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Antibacterial activity of gold nanorods against Staphylococcus aureus and Propionibacterium acnes: misinterpretations and artifacts

Authors Mahmoud NN, Alkilany AM, Khalil EA, Al-Bakri AG

Received 4 July 2017

Accepted for publication 9 September 2017

Published 9 October 2017 Volume 2017:12 Pages 7311—7322


Checked for plagiarism Yes

Review by Single anonymous peer review

Peer reviewer comments 2

Editor who approved publication: Dr Thomas Webster

Nouf N Mahmoud, Alaaldin M Alkilany, Enam A Khalil, Amal G Al-Bakri

Department of Pharmaceutics and Pharmaceutical Technology, School of Pharmacy, The University of Jordan, Amman, Jordan

Abstract: The antibacterial activity of gold nanorod (GNR) suspensions of different surface functionalities was investigated against standard strains of Staphylococcus aureus and Propionibacterium acnes, taking into consideration two commonly "overlooked" factors: the colloidal stability of GNR suspensions upon mixing with bacterial growth media and the possible contribution of "impurities/molecules" in GNR suspensions to the observed antibacterial activity. The results demonstrated that cationic polyallylamine hydrochloride (PAH)-GNR were severely aggregated when exposed to bacterial growth media compared to other GNR suspensions. In addition, the free cetyltrimethylammonium bromide (CTAB) present in GNR suspensions is most likely the origin of the observed antibacterial activity. However, the antibacterial activity of GNR themselves could not be excluded. Probing these two critical control studies prevents misinterpretations and artifacts of the antibacterial activity of nanoparticles. Unfortunately, these practices are usually ignored in the published studies and may explain the significant conflicting results. In addition, this study indicates that GNR could be a promising candidate for the treatment of skin follicular diseases such as acne vulgaris.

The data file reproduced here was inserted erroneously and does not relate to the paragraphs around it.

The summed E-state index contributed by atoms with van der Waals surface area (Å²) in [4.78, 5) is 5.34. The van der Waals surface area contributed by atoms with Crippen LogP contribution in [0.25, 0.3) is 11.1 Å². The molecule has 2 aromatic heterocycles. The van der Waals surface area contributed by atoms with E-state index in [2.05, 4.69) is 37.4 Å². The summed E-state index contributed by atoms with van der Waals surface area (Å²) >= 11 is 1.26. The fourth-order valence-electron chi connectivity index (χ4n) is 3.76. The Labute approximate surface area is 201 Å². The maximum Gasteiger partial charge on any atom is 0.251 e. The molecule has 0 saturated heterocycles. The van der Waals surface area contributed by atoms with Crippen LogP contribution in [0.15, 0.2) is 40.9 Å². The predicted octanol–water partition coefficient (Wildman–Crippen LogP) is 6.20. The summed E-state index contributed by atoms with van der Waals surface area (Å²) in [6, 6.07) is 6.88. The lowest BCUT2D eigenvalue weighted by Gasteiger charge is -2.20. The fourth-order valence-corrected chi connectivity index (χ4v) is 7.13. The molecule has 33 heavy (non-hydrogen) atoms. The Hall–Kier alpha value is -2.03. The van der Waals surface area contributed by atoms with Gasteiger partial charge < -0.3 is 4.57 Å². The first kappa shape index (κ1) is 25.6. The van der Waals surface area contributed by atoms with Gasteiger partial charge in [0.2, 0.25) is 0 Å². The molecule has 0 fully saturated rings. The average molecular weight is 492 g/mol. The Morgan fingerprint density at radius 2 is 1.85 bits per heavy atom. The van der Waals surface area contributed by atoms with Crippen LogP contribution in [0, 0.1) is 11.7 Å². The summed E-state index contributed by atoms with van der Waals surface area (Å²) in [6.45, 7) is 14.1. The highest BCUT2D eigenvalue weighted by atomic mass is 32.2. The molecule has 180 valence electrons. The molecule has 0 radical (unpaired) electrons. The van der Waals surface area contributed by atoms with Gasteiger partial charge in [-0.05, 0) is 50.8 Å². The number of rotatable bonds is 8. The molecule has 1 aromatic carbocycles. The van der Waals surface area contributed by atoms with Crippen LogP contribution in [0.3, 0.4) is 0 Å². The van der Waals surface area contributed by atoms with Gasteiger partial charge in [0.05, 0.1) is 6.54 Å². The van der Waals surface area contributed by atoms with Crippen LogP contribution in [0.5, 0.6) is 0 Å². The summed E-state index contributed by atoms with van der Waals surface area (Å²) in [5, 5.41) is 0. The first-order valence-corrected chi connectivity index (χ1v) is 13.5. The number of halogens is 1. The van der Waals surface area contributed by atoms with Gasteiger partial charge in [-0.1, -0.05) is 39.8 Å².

Keywords: antibacterial activity, supernatant, gold nanorods, colloidal stability, artifacts, acne vulgaris

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